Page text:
This last weekend we did a creativity exercise loosely title "Death in a Decade" at the same cemetery. Each member of the group dressed up as someone from a decade - someone keeping the home fires burning during World War One(10's), a flapper from the 1920's, a housewife from the depression (the 30's), an elegantly dressed 1940's socialite (complete with real fur) and a tie-died hippy from the 70's.
We set about finding the monument of someone who had died during our decade, and tried to weave a story around their life or their death. Sounds morbid? No, it was fascinating. One gentleman in the 1920's buried his second wife five years after the death of his first wife. In the same grave! Imagine the second wife's family's reaction.
So many families buried young children in the early years of the cemetery there is a pamphlet prepared by the cemetery's historical society detailing these families, and we paused to consider the impact of living 70 years longer than your infant child. One grave held two unrelated men, and the wording of the headstone verse led us to believe they were in love. In 1919.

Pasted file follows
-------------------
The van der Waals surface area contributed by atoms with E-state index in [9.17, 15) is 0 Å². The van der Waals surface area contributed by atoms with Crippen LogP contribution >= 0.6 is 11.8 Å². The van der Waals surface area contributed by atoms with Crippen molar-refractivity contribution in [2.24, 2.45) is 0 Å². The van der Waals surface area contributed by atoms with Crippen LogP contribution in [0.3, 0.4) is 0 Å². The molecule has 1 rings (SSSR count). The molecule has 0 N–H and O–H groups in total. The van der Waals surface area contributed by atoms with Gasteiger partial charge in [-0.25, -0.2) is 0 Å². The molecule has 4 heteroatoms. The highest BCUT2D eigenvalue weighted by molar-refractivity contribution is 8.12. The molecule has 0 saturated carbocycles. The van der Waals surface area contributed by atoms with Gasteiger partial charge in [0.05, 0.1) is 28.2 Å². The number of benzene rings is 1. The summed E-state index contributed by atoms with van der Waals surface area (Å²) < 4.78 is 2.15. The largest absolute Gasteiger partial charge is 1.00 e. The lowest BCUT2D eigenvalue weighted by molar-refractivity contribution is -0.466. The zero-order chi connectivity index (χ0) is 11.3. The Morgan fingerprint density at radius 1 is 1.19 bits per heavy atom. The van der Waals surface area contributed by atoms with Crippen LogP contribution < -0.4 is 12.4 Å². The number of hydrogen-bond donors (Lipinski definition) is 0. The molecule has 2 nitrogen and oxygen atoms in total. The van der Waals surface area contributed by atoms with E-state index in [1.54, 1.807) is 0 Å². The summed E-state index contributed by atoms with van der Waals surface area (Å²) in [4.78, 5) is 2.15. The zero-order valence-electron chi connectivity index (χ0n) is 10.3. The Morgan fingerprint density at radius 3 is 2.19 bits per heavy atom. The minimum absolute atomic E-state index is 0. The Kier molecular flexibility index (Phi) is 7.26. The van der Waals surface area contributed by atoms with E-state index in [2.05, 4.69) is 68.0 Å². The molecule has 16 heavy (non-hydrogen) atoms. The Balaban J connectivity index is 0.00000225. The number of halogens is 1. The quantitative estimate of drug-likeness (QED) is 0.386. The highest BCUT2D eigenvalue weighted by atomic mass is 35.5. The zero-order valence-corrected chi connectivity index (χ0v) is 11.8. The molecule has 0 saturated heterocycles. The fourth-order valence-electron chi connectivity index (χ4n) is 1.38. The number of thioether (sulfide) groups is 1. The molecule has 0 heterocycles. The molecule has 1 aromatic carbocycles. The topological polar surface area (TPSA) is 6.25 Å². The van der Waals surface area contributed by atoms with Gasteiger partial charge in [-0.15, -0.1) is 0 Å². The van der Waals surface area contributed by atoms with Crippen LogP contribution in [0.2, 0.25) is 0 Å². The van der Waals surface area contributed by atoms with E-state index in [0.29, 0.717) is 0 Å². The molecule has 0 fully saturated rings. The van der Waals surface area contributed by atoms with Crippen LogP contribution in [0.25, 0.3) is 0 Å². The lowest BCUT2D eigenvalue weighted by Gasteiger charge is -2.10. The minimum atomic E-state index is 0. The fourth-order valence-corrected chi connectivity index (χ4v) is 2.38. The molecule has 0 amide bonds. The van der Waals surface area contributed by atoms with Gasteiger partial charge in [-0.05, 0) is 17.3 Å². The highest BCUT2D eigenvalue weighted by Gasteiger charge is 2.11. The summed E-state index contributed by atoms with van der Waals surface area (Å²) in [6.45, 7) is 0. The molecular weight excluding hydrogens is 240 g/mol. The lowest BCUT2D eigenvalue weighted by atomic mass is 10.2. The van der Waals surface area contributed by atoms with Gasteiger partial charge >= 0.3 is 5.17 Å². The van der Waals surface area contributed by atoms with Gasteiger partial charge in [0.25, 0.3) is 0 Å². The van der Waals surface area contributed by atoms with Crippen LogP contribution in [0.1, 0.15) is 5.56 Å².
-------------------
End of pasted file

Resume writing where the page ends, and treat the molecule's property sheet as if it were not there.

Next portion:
There were fascinating monuments - a sailboat in marble, a stained glass window set in an oval marble frame that catches the sunrise, a miniature garden complete with flowers and artificial grass. We'd only covered about a quarter of the cemetery before we all found inspiration we needed. We'll be researching the history of our eras and preparing the groundwork to let us work on these stories at our planned retreat in May.
I can't wait to see the stories we come up with. And we'll definitely be exploring the rest of this cemetery some time in the future.